Aquarian Age Stories for Children
What the Pinky-White Blossoms Told Elva
Elva loved to sit under the apple tree and
gaze up at the pretty pinky-white petals. It made her think of beautiful things
which she never thought of anywhere else.
"I don't see how anybody could help loving you, you pretty
thing," she cried one afternoon, throwing her arms around the tree.
"We are very glad you like us, little Elva, because most
little girls never seem to look at us," she heard somebody say. She looked
up to see where the voice was coming from, and was very much surprised to see a
nature spirit peeking out from each pinky-white blossom.
"Why -- why -- you're fairies," cried Elva. "I
never knew you lived up there."
"We live wherever it is beautiful," replied the nature
spirit who had spoken before.
"That must be nice," sighed Elva.. "I wish I were
"Now, isn't that queer?" replied the nature spirit.
"I was just wishing that I were a little girl."
"Oh, would -- would you like to change places with
me?" cried Elva eagerly.
"We'll have to ask the fairy princess," replied the
nature spirit. "Why, here she is now!" she exclaimed, as a fairy in
shining garments glided down the path.
"Fairy princess," said Elva timidly, "I wish I
were a fairy, and there's a fairy up there that wishes she were a little girl,
so will you please change us?"
"Are you quite sure that you would like to be a
fairy?" asked the fairy princess, looking searchingly at Elva.
"Oh, I would just love it," cried the little girl,
with a look of delight on her face.
The fairy princess seemed quite satisfied, and in a few minutes
Elva found herself up among the pinky-white blossoms -- a truly-truly fairy, and
all around her were other little fairies, or nature spirits.
After Elva had been in the apple tree for some time, she felt
sleepy, and nestling in the pinky-white blossoms she was just wandering off into
dreamland when the fairy next to her whispered, "You mustn't go to sleep.
This is the time when we do our work."
In a few moments, when the stars had all come out and the moon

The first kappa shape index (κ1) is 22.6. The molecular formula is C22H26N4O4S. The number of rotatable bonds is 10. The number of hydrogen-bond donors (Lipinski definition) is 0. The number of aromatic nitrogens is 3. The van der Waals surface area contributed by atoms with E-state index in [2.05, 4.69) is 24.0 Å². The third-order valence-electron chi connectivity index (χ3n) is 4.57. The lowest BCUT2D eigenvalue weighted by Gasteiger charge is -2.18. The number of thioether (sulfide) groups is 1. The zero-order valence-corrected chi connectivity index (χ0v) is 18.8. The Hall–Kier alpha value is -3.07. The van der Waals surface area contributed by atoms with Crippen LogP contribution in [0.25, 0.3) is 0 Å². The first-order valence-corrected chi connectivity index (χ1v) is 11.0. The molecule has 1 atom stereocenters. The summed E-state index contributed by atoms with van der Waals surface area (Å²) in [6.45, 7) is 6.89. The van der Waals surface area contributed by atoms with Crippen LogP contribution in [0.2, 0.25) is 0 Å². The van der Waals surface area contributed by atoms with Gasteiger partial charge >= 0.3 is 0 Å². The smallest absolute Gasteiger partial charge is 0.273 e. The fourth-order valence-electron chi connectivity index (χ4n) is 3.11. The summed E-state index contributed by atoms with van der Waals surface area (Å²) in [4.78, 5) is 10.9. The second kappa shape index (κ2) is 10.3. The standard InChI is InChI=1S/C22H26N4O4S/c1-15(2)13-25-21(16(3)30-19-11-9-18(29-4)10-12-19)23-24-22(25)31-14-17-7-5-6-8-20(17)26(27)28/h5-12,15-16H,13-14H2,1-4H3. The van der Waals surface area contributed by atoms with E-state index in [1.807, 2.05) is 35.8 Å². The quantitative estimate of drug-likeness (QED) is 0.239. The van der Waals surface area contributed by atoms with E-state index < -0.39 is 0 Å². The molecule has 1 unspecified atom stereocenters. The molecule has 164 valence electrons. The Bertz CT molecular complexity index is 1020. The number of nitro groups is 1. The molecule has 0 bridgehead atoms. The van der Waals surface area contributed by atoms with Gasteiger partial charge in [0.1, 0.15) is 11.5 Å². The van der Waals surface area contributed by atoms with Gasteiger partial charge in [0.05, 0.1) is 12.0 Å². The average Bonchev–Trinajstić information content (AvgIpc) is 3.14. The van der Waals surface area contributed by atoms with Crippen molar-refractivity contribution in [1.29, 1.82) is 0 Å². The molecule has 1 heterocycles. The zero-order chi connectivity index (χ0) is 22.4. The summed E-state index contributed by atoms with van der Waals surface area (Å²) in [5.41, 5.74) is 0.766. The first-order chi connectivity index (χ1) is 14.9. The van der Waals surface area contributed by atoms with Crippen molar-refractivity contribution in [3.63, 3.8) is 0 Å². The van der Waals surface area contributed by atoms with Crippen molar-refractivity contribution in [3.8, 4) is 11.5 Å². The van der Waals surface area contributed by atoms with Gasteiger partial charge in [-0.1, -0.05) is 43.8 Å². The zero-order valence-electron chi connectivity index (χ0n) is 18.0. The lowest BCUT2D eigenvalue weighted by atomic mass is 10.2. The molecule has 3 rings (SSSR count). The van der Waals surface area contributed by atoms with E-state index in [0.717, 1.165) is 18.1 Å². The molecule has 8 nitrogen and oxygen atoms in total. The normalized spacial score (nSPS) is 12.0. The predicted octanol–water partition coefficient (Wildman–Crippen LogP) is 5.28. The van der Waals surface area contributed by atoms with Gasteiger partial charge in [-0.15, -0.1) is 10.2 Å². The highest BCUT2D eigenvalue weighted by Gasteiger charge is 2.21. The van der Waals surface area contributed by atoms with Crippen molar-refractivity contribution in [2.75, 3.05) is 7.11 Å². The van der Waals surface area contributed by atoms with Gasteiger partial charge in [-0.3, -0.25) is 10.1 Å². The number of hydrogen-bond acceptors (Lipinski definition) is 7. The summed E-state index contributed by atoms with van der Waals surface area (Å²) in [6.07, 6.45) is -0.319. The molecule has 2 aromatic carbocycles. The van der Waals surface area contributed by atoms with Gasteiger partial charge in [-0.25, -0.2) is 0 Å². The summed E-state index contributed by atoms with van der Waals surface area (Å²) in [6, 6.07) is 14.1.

was shedding its silvery beams upon the earth, all the nature spirits popped out
of the blossoms and ran hither and thither with such speed that it fairly took
Elva's breath away to watch them. She noticed that wherever they went some fresh
note of beauty was added to the place.
"What shall I do, fairy princess?" she asked.
"Everybody seems to be doing something but me."
"You could slip into the old lady's cottage down the road
and tidy up the place for her," said the fairy princess with a smile.
"But, princess," protested Elva, "I want to do
something beautiful. Cleaning up a cottage -- why, anybody can do that."
"Now, Elva," said the fairy princess gravely, "if
you are going to be a fairy, you must be prepared to do anything so long as it
is helping someone. Don't you do things like that to help one another in the
world you came from?"
"Not exactly like that," said Elva slowly.
"Now, Saturday I took old Mrs. Brown, who has rheumatism, a bunch of
lilacs. I could have washed the dishes for her, but I didn't because I-"
"Oh, I understand," said the fairy princess. "You
thought you had done your duty when you had taken the flowers."
"Yes," replied Elva, "that's exactly how I
"Well, I am quite certain that Mrs. Brown would have felt
far more grateful toward you if you had tidied up her place for her," said
"Remember, Elva, little deeds like that are far more
beautiful than doing things which require no sacrifice."
"I never thought about it in that light before," said
Elva thoughtfully. "And I 'm so glad, princess, that you've shown me how I
can help people in the right way."
"It's getting quite late, Elva," said the fairy
princess. "Quick! We must hide."
Then she blew softly on a silver horn, and immediately all the
nature spirits scrambled back into the pinky-white blossoms. They looked so
funny that Elva just stood and laughed till the tears ran down her cheeks.
"Quick, quick!" said the fairy princess to Elva,
"or you'll be caught." But the warning came too late, for coming
toward her was all old, old woman leaning on a stick.
"Who are you?" asked Elva fearfully.
"Sure, ye know me right well," said the old woman in a
quavering voice. "It's old Mrs. Brown down the street -- the one ye bring
flowers to now and then. I've often wished that ye'd redd up my place a bit for
"I never knew, Mrs. Brown, indeed, I didn't," said
Elva, earnestly. "Not until the fairy princess told me; and I'm coming the
very first thing in the morning to help you -- just see if I don't."
"Ye've a kind heart, that ye have," muttered old Mrs.
Brown as she limped away on her stick.
Just then Elva felt something soft on her face, and she woke up
to find herself lying at the foot of the apple tree, covered with the
"Why, I must have been dreaming," said Elva, looking
up at the tree. But the blossoms only laughed and nodded their pretty heads.